Don’t take the bankruptcy financial management course? Why one debtor didn’t want to

In order to get a discharge in a consumer bankruptcy case, the 2005 version of the bankruptcy code requires debtors to go to school — that is take and finish a 2 hour course on “financial management” (what used to be called family budgeting), and file the course certificate with the court. No certificate, no discharge.

But Florida bankruptcy lawyer Jonathon Alper has run across a case where a debtor didn’t want to take that course.

Usually debtor’s who file Chapter 7 cases are “locked out” and can’t file chapter 7 again for eight years. But the lock out is effective only if they get a discharge in the first case.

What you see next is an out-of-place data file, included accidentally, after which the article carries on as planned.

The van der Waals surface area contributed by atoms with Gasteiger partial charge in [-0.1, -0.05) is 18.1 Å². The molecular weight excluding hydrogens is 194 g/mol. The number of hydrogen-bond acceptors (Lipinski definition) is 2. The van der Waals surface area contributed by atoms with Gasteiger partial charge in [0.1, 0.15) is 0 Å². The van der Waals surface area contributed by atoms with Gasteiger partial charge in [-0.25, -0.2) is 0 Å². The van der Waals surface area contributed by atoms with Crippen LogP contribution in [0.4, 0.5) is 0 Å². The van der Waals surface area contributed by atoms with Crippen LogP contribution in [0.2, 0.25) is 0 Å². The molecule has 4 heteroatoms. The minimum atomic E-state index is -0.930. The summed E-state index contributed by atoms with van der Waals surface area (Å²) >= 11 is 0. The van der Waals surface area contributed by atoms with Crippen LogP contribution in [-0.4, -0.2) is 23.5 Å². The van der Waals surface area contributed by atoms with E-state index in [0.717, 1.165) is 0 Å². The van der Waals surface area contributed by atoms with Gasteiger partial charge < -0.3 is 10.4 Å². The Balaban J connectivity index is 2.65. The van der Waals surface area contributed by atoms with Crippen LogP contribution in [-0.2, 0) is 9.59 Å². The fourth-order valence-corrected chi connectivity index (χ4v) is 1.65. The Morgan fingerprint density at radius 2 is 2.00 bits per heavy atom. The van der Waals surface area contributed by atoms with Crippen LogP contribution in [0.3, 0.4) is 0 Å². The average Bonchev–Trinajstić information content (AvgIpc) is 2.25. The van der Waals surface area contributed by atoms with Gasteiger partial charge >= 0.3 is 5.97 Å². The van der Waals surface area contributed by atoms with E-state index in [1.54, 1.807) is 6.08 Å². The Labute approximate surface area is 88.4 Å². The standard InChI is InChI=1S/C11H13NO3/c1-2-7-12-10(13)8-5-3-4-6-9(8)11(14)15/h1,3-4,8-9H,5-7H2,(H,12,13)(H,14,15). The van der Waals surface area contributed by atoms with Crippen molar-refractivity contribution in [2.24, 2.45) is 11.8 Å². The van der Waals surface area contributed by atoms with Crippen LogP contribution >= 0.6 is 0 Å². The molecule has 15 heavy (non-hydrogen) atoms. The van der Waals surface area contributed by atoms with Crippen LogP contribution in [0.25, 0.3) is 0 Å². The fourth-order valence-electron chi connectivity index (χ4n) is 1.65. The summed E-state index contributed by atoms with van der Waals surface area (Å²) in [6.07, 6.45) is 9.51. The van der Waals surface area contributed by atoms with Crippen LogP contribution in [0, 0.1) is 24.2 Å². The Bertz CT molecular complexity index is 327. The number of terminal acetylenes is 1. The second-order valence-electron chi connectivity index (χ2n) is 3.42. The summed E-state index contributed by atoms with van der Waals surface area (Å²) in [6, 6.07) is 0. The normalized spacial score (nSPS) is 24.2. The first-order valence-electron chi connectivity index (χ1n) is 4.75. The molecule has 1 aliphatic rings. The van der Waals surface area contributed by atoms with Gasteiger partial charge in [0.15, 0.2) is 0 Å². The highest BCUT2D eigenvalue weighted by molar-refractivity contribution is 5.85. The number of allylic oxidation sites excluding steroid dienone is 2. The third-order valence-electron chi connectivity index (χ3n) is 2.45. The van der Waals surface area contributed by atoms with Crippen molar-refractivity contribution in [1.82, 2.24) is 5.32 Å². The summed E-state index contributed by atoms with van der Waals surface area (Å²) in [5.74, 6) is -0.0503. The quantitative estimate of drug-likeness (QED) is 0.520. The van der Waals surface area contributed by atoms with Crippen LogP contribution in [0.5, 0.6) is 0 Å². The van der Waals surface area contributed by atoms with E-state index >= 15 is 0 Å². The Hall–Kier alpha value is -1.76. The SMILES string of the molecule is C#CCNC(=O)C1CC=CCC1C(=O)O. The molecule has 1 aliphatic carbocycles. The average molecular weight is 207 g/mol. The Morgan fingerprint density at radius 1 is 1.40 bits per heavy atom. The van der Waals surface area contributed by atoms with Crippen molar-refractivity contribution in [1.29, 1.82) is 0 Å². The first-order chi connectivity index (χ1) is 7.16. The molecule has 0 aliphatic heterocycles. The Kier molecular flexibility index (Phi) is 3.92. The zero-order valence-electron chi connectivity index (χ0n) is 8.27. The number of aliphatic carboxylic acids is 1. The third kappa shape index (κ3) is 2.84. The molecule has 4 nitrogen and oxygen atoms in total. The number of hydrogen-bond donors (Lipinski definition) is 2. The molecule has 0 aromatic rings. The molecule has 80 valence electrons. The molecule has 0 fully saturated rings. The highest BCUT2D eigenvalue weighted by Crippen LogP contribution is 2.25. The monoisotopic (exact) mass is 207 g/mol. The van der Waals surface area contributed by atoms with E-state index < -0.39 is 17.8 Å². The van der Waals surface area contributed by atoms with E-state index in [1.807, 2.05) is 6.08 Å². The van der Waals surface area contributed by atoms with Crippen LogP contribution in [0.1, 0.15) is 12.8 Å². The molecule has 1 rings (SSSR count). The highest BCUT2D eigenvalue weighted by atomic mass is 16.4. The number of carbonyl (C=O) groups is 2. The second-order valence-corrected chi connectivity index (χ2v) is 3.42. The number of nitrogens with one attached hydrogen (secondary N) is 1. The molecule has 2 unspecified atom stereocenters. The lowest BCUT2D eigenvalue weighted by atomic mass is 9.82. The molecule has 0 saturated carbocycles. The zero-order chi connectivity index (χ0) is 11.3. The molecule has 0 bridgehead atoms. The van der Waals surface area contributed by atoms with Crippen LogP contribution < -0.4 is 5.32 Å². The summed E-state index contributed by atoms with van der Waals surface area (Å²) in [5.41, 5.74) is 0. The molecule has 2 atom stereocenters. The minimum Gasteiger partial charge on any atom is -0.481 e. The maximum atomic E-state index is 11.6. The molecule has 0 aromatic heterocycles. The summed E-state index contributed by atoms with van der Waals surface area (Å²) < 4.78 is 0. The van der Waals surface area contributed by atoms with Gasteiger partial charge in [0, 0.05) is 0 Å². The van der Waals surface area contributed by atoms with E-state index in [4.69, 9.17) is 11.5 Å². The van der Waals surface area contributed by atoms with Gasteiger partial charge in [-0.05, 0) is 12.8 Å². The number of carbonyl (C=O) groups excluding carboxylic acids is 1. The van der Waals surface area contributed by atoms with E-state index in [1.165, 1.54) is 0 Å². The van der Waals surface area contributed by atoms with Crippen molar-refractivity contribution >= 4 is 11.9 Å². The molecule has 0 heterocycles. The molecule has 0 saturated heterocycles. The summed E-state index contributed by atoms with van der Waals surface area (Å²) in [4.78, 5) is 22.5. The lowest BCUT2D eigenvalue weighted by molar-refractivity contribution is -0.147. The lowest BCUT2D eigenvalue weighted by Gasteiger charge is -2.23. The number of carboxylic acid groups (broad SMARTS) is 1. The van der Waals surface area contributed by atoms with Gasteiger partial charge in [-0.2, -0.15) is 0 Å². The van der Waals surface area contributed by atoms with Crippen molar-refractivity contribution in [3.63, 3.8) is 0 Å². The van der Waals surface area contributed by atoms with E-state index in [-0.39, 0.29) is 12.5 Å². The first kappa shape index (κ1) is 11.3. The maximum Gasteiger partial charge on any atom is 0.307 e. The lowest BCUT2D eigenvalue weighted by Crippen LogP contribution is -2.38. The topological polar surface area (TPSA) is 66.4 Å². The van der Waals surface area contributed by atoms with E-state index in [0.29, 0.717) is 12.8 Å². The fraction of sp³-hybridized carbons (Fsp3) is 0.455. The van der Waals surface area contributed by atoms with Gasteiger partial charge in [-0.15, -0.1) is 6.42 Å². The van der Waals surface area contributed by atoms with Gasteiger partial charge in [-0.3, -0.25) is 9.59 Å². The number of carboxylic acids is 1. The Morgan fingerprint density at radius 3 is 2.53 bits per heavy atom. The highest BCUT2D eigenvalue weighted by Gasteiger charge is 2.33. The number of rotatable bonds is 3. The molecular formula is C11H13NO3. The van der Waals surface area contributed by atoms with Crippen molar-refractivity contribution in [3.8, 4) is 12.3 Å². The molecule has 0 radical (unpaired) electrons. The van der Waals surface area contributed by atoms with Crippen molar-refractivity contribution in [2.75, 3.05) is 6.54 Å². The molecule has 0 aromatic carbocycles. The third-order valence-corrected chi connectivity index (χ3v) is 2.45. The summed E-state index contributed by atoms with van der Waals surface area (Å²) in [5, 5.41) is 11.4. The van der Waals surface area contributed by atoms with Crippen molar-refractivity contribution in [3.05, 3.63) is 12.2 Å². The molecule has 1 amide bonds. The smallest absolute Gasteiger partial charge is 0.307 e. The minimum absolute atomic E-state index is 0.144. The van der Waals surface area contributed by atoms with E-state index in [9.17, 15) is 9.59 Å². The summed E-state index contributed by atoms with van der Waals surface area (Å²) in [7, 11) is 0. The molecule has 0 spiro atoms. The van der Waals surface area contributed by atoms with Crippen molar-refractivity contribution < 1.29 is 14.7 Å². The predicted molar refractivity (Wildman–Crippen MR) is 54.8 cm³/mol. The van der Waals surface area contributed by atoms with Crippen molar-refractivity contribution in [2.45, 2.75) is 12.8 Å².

So what happens if a debtor unexpectedly gets hit with a large unsecured debt right after the case is filed?

The Florida lawyers figured out a clever strategy: don’t take the financial management course. That way, the court eventually will dismiss the case without issuing a discharge. The debtor is then free, in theory, at least to re-file under Chapter 7 and include the large debt. When the case is re-filed, the debtor WILL take his course, and then should get a discharge in due course.

Whether this gambit would actually work in the Massachusetts or New Hampshire bankruptcy courts is any one’s guess, but I thought it was a clever bit of strategizing by my Florida counterparts.


By Doug Beaton

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